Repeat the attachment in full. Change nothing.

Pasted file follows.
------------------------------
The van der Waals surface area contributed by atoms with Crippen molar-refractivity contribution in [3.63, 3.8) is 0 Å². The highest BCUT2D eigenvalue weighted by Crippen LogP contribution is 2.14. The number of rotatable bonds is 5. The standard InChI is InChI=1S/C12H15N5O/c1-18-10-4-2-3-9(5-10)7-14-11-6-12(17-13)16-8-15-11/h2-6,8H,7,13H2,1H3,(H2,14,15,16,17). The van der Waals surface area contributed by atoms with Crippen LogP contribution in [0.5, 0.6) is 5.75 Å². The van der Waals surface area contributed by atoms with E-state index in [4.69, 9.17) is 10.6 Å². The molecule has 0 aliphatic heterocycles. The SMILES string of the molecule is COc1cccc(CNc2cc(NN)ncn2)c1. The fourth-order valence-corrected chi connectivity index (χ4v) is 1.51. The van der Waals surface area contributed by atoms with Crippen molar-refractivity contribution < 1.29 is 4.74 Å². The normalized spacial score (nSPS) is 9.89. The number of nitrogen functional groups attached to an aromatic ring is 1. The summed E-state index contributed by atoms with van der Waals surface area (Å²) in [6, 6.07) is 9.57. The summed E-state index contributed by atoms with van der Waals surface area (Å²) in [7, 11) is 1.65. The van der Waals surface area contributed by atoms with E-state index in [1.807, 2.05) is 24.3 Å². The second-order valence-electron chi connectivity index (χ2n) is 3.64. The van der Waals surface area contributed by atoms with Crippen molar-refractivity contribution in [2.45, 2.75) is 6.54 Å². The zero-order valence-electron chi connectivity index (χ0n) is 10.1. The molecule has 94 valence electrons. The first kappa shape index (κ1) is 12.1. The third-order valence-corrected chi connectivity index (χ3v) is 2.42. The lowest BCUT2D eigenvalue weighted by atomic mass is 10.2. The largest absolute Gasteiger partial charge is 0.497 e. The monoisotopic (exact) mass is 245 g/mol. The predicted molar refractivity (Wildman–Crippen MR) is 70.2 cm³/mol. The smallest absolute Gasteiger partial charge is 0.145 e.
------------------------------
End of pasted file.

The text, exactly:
The van der Waals surface area contributed by atoms with Crippen molar-refractivity contribution in [3.63, 3.8) is 0 Å². The highest BCUT2D eigenvalue weighted by Crippen LogP contribution is 2.14. The number of rotatable bonds is 5. The standard InChI is InChI=1S/C12H15N5O/c1-18-10-4-2-3-9(5-10)7-14-11-6-12(17-13)16-8-15-11/h2-6,8H,7,13H2,1H3,(H2,14,15,16,17). The van der Waals surface area contributed by atoms with Crippen LogP contribution in [0.5, 0.6) is 5.75 Å². The van der Waals surface area contributed by atoms with E-state index in [4.69, 9.17) is 10.6 Å². The molecule has 0 aliphatic heterocycles. The SMILES string of the molecule is COc1cccc(CNc2cc(NN)ncn2)c1. The fourth-order valence-corrected chi connectivity index (χ4v) is 1.51. The van der Waals surface area contributed by atoms with Crippen molar-refractivity contribution < 1.29 is 4.74 Å². The normalized spacial score (nSPS) is 9.89. The number of nitrogen functional groups attached to an aromatic ring is 1. The summed E-state index contributed by atoms with van der Waals surface area (Å²) in [6, 6.07) is 9.57. The summed E-state index contributed by atoms with van der Waals surface area (Å²) in [7, 11) is 1.65. The van der Waals surface area contributed by atoms with E-state index in [1.807, 2.05) is 24.3 Å². The second-order valence-electron chi connectivity index (χ2n) is 3.64. The van der Waals surface area contributed by atoms with Crippen molar-refractivity contribution in [2.45, 2.75) is 6.54 Å². The zero-order valence-electron chi connectivity index (χ0n) is 10.1. The molecule has 94 valence electrons. The first kappa shape index (κ1) is 12.1. The third-order valence-corrected chi connectivity index (χ3v) is 2.42. The lowest BCUT2D eigenvalue weighted by atomic mass is 10.2. The largest absolute Gasteiger partial charge is 0.497 e. The monoisotopic (exact) mass is 245 g/mol. The predicted molar refractivity (Wildman–Crippen MR) is 70.2 cm³/mol. The smallest absolute Gasteiger partial charge is 0.145 e.